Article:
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PVH Still Bullish on Second Half After Tough Q1

CEO Emanuel Chirico expects Calvin Klein initiatives to take hold.

PVH Corp. chief Emanuel Chirico on Thursday remained confident in the firm’s expectations for a stronger second half even though Wall Street registered its disapproval of the company’s first-quarter earnings miss and lowered full-year guidance.

Shares of the New York-based firm fell $10.59, or 8.1 percent, to close at $120.09 in trading Thursday following the company’s disclosure late Wednesday of adjusted earnings for the first quarter of $1.47, 2 cents below analysts’ consensus estimates.

But in a Thursday morning conference call with analysts, Chirico, chairman and chief executive officer of PVH, stressed that initiatives to improve the struggling Calvin Klein jeans business acquired when PVH purchased The Warnaco Group Inc. in early 2013 would produce dividends in the second half. The generally easier second-half comparisons facing the company and industry should also help.

“The guidance takedown is a reflection of the near-term sales and margin pressure in our North American businesses,” he said. “I strongly believe that our long-term growth strategies for our Calvin Klein and Tommy Hilfiger businesses remain intact and that the planned strategic investments we are making in our Calvin Klein business will accelerate sales and earnings in the second half of 2014.”

Profit guidance for the full year was lowered 10 cents to a range of $7.30 to $7.40 a diluted share on an adjusted basis.

Although it puts added pressure on the bottom line, Chirico noted the company is boosting its capital expenditures in the second half by $12 million in North America and between $5 million and $6 million in Europe to produce the best possible presentation of the redesigned, retooled Calvin Klein jeans and underwear businesses in its customers’ stores and its own. “It’s night and day from what it was,” he said, “and we believe that’s going to really drive the business back and get the Calvin Klein brand, reposition designer jeans back to where their heritage has been as the brand that started designer jeans around the world.”

After essentially putting the Klein jeans business on hold with wholesale customers as PVH worked to integrate Warnaco and sought to make the brand less dependent on off-price distribution, PVH now expects to increase Klein’s retail square footage in North America 50 percent on the men’s side and 35 percent on the women’s side in the second half.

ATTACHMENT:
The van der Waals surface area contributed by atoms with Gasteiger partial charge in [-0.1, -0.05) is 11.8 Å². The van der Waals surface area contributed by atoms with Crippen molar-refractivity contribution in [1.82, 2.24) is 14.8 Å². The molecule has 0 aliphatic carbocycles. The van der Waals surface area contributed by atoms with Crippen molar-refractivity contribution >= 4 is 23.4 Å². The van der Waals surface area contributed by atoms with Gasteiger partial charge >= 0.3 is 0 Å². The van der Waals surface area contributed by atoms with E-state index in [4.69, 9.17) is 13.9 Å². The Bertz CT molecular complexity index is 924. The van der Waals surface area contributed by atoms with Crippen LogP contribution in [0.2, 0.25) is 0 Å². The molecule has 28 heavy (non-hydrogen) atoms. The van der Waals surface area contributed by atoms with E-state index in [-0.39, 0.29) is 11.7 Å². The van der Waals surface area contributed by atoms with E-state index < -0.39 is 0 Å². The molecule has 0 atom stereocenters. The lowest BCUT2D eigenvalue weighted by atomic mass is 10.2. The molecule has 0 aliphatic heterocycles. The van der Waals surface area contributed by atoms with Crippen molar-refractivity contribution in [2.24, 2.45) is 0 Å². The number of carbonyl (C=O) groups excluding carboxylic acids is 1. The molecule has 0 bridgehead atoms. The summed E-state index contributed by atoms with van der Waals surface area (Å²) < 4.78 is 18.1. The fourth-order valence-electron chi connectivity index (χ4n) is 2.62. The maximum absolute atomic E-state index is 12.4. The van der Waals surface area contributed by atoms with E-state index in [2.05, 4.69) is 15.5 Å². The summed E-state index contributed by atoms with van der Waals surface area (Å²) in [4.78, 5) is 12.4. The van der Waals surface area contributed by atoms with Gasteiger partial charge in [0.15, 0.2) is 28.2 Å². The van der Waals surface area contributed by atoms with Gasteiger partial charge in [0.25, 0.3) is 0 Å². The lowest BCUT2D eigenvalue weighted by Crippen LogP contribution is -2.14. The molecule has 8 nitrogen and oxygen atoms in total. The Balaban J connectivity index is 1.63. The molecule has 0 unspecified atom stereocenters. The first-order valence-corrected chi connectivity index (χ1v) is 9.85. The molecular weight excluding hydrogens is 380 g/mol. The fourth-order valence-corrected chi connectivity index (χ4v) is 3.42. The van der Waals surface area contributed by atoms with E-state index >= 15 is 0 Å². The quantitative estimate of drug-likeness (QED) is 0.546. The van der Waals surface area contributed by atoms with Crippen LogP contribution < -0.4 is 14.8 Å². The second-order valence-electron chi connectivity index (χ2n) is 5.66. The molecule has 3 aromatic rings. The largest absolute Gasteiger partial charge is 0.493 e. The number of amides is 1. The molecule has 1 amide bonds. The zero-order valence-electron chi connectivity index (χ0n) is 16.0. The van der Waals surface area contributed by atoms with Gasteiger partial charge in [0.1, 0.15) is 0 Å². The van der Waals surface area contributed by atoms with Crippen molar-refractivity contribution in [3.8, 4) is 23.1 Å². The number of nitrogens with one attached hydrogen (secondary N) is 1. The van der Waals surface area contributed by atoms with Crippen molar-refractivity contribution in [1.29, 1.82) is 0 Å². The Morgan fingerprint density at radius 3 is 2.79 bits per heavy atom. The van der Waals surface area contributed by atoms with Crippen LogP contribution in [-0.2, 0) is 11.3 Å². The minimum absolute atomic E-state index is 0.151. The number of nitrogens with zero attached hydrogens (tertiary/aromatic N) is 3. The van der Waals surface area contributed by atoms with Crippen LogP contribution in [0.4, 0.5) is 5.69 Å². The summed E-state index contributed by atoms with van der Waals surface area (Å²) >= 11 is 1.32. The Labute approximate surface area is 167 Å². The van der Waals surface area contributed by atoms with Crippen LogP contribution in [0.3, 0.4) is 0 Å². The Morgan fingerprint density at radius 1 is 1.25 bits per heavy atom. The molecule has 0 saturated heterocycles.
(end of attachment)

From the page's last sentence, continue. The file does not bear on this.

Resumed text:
“And most of that is in top doors,” Chirico boasted of the men’s effort. “I think it’s an endorsement that, on the product itself, that the retailers are getting behind it. Now, clearly, the consumers get a vote and we have to see those sell-throughs.”

The ceo noted improvement in PVH’s retail businesses since the arrival of better weather in April. The Heritage Brands business stores saw an 11 percent decline in same-store sales during the first quarter, a figure that has moderated to a low-single-digit drop since the second quarter began on May 5. The Calvin Klein and Tommy Hilfiger retail businesses in North America are “on plan,” Chirico said, with gains of between 2 and 3 percent.

The ceo noted that most of the housecleaning in Europe for Calvin Klein is now behind the firm. He also pointed out that Tommy Hilfiger has resumed growth in Spain after more than three years of contraction but that conditions in the Italian market haven’t markedly improved.

Asked to update the status of PVH’s e-commerce business, he pointed out that Tommy Hilfiger profitably brings in about $85 million a year in the channel and that the business is growing at a rate of about 20 percent. PVH is now in a position to centralize management of Calvin Klein’s e-commerce activities and will be launching sites in Europe and Asia for the brand.

Previously, e-commerce for the name had generated about $20 million and “lost a couple of million dollars” on the bottom line under the old model, Chirico noted.